LiquidPlanner feature spotlight: Tags—5 Ways to Use Them
Are you making the most of Tags? Tagging plan items in LiquidPlanner is a fast and effective way to categorize, filter and report on work—and we want to make sure you’re taking full advantage of this handy feature tucked within your project management tool.
Tags, in a nutshell
As time passes and more projects fill your workspace, you need more ways to organize and locate plan items, collaborate across teams and run reports. Tags let you track, organize and report on selected plan items, projects and company initiatives. Another nifty reason to use tags is to establish a connection between project items without having to group them in the same container that might affect priority order.
Here are five reasons to use Tags in your workspace:
1. Stay on top of your work: Locate and filter to individual task items.
Since you can tag plan items in the workspace, it’s easy to track and filter to specific work that you’ve grouped by category. So, when you’re trying to either locate a task (and can’t quite remember which container it’s in but you know it’s part of #sprint26 or #newideas), or you want to keep track of connected work items, tags make it easy to access and get what you need. When you’re tagging items for your own benefit, choose something that you’ll easily remember but also keep this in mind: If you tag a package or folder, everything that’s nested inside it will receive this tag. So tag discerningly and accordingly.
Tags are also a helpful way to keep on top of tasks that are part of different packages or project folders. For example, I have my blogs organized by month, in a Blog folder. Yet, I often get assigned to write blogs that are part of a Campaign, Sprint or Release folder, and some of these are located in separate packages. If I tag all these items with #blog, then filter to that tag, I can see a full picture of all the blogs I need to cover in the next week or month. To see my upcoming blogs, I can quick filter to #blog, or add a Tags column and filter to #blog from there. Here’s what a Tags column (unfiltered) might look like:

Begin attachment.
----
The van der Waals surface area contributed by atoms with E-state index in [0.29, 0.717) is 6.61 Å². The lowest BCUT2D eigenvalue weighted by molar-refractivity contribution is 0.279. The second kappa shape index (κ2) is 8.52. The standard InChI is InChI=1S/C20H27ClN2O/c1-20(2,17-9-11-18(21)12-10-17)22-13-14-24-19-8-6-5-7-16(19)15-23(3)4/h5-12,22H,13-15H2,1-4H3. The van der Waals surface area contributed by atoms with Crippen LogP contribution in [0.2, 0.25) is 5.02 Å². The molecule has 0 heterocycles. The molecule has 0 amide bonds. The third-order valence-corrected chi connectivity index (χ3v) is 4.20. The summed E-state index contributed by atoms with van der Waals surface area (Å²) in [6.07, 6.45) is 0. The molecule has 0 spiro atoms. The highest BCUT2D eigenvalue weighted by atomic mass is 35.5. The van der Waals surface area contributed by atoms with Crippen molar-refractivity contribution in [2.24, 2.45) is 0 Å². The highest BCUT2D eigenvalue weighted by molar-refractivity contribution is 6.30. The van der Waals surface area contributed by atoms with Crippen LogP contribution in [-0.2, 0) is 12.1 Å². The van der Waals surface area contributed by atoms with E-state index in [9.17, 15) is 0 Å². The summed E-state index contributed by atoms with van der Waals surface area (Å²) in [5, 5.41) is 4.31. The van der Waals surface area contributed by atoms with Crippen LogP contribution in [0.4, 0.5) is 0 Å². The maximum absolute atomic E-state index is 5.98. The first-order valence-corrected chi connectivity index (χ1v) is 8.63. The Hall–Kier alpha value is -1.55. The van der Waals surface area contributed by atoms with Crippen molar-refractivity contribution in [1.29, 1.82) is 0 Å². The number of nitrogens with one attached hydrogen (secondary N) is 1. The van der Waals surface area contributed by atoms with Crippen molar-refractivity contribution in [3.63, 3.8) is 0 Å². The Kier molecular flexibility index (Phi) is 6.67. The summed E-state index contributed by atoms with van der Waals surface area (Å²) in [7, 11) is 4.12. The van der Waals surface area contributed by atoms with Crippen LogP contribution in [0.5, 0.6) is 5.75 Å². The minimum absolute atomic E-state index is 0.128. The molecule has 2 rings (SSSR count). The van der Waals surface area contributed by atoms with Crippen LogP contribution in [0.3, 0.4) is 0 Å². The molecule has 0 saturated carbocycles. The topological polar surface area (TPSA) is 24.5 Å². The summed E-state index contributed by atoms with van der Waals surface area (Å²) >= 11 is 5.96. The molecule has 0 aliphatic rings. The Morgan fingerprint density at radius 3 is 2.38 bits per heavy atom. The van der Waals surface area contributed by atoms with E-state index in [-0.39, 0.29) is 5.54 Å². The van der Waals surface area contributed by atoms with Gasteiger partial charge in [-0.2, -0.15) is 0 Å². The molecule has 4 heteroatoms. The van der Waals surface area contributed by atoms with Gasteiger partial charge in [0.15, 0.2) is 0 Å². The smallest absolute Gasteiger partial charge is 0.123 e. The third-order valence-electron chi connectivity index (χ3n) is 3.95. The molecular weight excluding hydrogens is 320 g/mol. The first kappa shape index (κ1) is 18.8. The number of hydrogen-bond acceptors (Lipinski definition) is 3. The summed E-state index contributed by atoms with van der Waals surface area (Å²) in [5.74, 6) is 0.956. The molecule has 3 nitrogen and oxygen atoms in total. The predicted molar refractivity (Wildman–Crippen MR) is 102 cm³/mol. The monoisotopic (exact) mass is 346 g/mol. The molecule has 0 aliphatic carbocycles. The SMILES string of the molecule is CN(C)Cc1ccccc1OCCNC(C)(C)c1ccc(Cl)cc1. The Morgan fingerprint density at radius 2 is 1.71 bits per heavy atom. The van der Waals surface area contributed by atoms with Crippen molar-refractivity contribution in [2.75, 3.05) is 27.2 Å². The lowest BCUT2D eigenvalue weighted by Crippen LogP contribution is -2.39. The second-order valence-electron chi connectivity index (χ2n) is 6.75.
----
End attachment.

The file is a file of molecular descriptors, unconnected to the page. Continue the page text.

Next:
2. Run reports, gain valuable project insight.
One really cool advantage of tags is how they’re used with our analytics features. You can run reports filtered to a specific tag, which is invaluable when you have projects that are spread across teams, as well as workspace containers. This is one more way to gain important insight into resources, capacity planning and business strategy.
3. Collaborate on large projects across teams.
Tags are the best tools ever when it comes to tracking projects that involve collaboration among various teams—all of which might use the workspace a bit differently. What you want to do is decide on one main tag that everyone knows to use for that project. This way, managers can filter to the tag and see progress and run reports filtered to that project’s main tag. And you can use tags in comments—which anyone can click on to access plan items filtered to that tag.
4. Track company-wide initiatives and value-based work.
Another creative and insightful spin on tags is using it to track initiatives or value-based work. Let’s say your organization has a special initiative around innovation. If everyone in the company tags anything that is part of the initiative as #innovation, then it’s easy to filter to all that work and get updates, shared documents, a bird’s eye view of progress, reports, etc. Or, let’s say one of your company values is Giving Back to the Community. If you had a #givingback tag, it’s easy to track all of the community and volunteer work being done by members of your organization.
For executive roadmap meetings, you could have an agenda set around a workspace filtered to an initiative or value-based tag. This way, you can see the work that’s already planned and accomplished around a core value, and where you might want to focus moving forward.
5. Track goals
One of my colleagues does this very clever thing where she uses tags to track her work goals. She tags her work with categorized goals (e.g., #branding, #trials, etc.). Over time, she can track her progress and get data that reveals information around projects associated with each goal—and see what she needs to do throughout the year to get there.
There are so many different ways use tags and benefit from them—we’re learning all the time! You might take some of these suggestions and find a bright new way that works for you or your team that no one’s even thought of before. (If so, do share, we’re always looking for fresh ideas.) For more details, read this Tag help article. Happy tagging!